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Heston Allred

REL 207
October 13, 2011
The Significance of Religious Symbolism

One of the most powerful characteristics of symbols in religion is the fact that a
single symbol can be interpreted in multiple ways. This inherent quality of multiple and
layered meaning in symbols makes them especially useful in religious expression and
thought. It allows them to communicate in a number of distinct and powerful ways.
At their most basic symbols are common to everyday life and essential to human
thought and communication. Roger Schmidt in the book Exploring Religion supports this
idea when he writes, conceptualization is a form of implicit or explicit speech; put
another way, thinking- that is imagining, doubting, and knowing- is inseparable from
language and the symbolic process. Symbols are indispensable to thought. Certainly
without them, there would be no poetry, religion, or science, no stories, rites, or complex
social organizations or material structures Human language and conventionalized
forms of expression, in one sense, can be seen as made up of these most basic of symbols.
Words, certain gestures, and many objects and ideas have certain pre-designated
meanings and interpretations. For example, the word book represents words written on
pages, which are usually bound together, for the purpose of communicating thoughts and
ideas. The word has meaning due to its convention. Schmidt gives a similar example for
gestures citing that the raised index finger in American sport represents the notion of
being number one due to its common usage, which makes its meaning common and well

known among Americans. He also cites the object of the circle and offers a number of its
different symbolic meanings.
As demonstrated by the circle example, many symbols have multiple meanings
and many times their meanings are broad enough that they give the interpreter or
interpreters the ability to form a unique or personal meaning for the symbol within its
context or at times by contrast to its normal meaning. This, I would suggest, is one of the
elements of symbolism that makes it so useful and common to human religion. Religion
in almost all cases is an attempt to communicate or worship, in one form another,
something that is unknown and thus mysterious. In many cases it is partly or fully aimed
at describing something that is supernatural, beyond or distinct from ordinary or
conventional human existence. Since the focal point of religion is the unknown it is often
difficult to express its meaning. This is because human communication, even at its most
basic, is dependent on symbols. As earlier stated, the symbols are given meaning from
their context and convention in most cases. Thus since collective religion is inherently
mysterious no convention or ordinary context can be easily or widely ascribed to it.
However, there has to be some means of communicating religious ideals and thought and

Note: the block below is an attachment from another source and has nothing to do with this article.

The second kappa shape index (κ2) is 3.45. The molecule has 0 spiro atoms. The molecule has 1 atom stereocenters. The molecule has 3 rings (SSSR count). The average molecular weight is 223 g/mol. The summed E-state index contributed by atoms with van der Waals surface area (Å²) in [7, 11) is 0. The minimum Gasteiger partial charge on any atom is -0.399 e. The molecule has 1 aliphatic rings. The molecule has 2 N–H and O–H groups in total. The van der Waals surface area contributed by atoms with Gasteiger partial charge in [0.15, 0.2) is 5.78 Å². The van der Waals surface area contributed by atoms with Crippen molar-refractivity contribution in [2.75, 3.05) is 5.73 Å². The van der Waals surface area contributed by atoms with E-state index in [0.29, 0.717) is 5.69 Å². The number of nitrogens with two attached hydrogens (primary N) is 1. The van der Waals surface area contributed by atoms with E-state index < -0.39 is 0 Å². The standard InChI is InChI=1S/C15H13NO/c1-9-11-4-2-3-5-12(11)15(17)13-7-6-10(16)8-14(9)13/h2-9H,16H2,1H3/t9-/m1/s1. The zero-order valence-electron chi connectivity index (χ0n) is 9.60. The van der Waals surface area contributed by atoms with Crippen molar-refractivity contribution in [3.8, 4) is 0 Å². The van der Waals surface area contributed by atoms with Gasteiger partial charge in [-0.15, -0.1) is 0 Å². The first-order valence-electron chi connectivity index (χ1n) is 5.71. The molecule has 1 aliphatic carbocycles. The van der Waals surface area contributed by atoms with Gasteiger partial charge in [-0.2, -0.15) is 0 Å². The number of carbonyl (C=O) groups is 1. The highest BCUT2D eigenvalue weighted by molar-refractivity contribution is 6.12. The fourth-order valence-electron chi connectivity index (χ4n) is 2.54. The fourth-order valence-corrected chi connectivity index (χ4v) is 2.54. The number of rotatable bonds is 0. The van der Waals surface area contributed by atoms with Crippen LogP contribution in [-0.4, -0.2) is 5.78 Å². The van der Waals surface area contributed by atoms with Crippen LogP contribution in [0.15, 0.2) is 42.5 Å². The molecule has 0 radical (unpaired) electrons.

symbols allow for this because of their multiple and layered meaning and the fact they
can communicate beyond the confines of conventionalized language, or as Schmidt puts
it, symbols, point beyond themselves to a mysterious reality that lies beyond the limits
of language. It is also of interest to note that to demonstrate the power of religious
symbols in expressing things beyond themselves Schmidt employs a symbol. He writes,
The test of all religious symbols and language is their power to illumine the sacred.
Symbols are like windows; they not only connect experience to the meaning of the

experience but also provide fields of vision through which humans can explore different
worlds of meaning, including religious ones. In this case, he uses the symbol of the
window to denote fields of vision.
The contrast that religious symbols demonstrate between the ordinary and the
non-ordinary or religious give them more power of communication due to distinctiveness
when compared with non-religious symbols. In many instances they take an ordinary
word, gesture, or object and give it a deeper or more sacred meaning. Schmidt once again
provides a useful example when he writes of the Sioux holy man John Fire/Lame Deer.
Schmidt quotes him as once saying that, We see in the world around us many symbols
that teach us the meaning of life.To you symbols are just words, spoken or written in a
book. To us they are part of nature, part or ourselves- the earth, the sun, the wind, and the
rain, stones, trees, animals, even little insects like ants and grasshoppers. The you he
was referring to was the white man. According to Schmidt this statement was a
lamentation that natural symbols, which held great religious insight and meaning to him
had grown commonplace to many of his contemporaries. This is important because it is
demonstrative of the increased importance and depth religious symbols take when
compared with ordinary symbols even if the symbols themselves are very common or
natural, as in this example. It also demonstrates the uniqueness a symbol can have to the
individual or group.
In conclusion, the broadness and depth with which symbols can communicate to
the human mind make them vital to religious expression. However as noted by Schmidt
when he writes that, religious symbols are multivalent, and their meaning is a function
of how they are used in a cultural context or symbolic matrix, it should be remembered

that even though religious symbols gain meaning by contrast they still have their own
context and system which they work within. They are not completely abstract in and of
themselves but rather point to abstract and difficult to communicate religious ideals.